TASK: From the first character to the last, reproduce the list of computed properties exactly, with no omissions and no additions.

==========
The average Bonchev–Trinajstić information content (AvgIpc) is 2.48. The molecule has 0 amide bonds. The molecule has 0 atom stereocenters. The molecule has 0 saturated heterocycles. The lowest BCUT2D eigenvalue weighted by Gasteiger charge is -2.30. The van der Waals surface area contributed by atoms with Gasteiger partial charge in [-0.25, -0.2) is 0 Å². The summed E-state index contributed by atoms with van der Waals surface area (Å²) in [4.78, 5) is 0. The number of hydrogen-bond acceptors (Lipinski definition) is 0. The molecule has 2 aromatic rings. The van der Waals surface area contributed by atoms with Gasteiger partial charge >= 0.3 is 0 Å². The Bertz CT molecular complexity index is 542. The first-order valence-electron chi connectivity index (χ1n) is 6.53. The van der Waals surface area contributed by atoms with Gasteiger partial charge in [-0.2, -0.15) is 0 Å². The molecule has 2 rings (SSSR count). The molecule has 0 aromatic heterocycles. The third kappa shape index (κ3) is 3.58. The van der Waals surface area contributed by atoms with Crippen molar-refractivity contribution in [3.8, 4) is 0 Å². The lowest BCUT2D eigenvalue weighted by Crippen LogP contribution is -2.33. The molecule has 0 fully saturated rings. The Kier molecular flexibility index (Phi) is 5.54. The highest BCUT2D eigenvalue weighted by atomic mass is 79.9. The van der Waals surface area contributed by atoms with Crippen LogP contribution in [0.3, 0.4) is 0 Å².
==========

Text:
The average Bonchev–Trinajstić information content (AvgIpc) is 2.48. The molecule has 0 amide bonds. The molecule has 0 atom stereocenters. The molecule has 0 saturated heterocycles. The lowest BCUT2D eigenvalue weighted by Gasteiger charge is -2.30. The van der Waals surface area contributed by atoms with Gasteiger partial charge in [-0.25, -0.2) is 0 Å². The summed E-state index contributed by atoms with van der Waals surface area (Å²) in [4.78, 5) is 0. The number of hydrogen-bond acceptors (Lipinski definition) is 0. The molecule has 2 aromatic rings. The van der Waals surface area contributed by atoms with Gasteiger partial charge >= 0.3 is 0 Å². The Bertz CT molecular complexity index is 542. The first-order valence-electron chi connectivity index (χ1n) is 6.53. The van der Waals surface area contributed by atoms with Gasteiger partial charge in [-0.2, -0.15) is 0 Å². The molecule has 2 rings (SSSR count). The molecule has 0 aromatic heterocycles. The third kappa shape index (κ3) is 3.58. The van der Waals surface area contributed by atoms with Crippen molar-refractivity contribution in [3.8, 4) is 0 Å². The lowest BCUT2D eigenvalue weighted by Crippen LogP contribution is -2.33. The molecule has 0 fully saturated rings. The Kier molecular flexibility index (Phi) is 5.54. The highest BCUT2D eigenvalue weighted by atomic mass is 79.9. The van der Waals surface area contributed by atoms with Crippen LogP contribution in [0.3, 0.4) is 0 Å².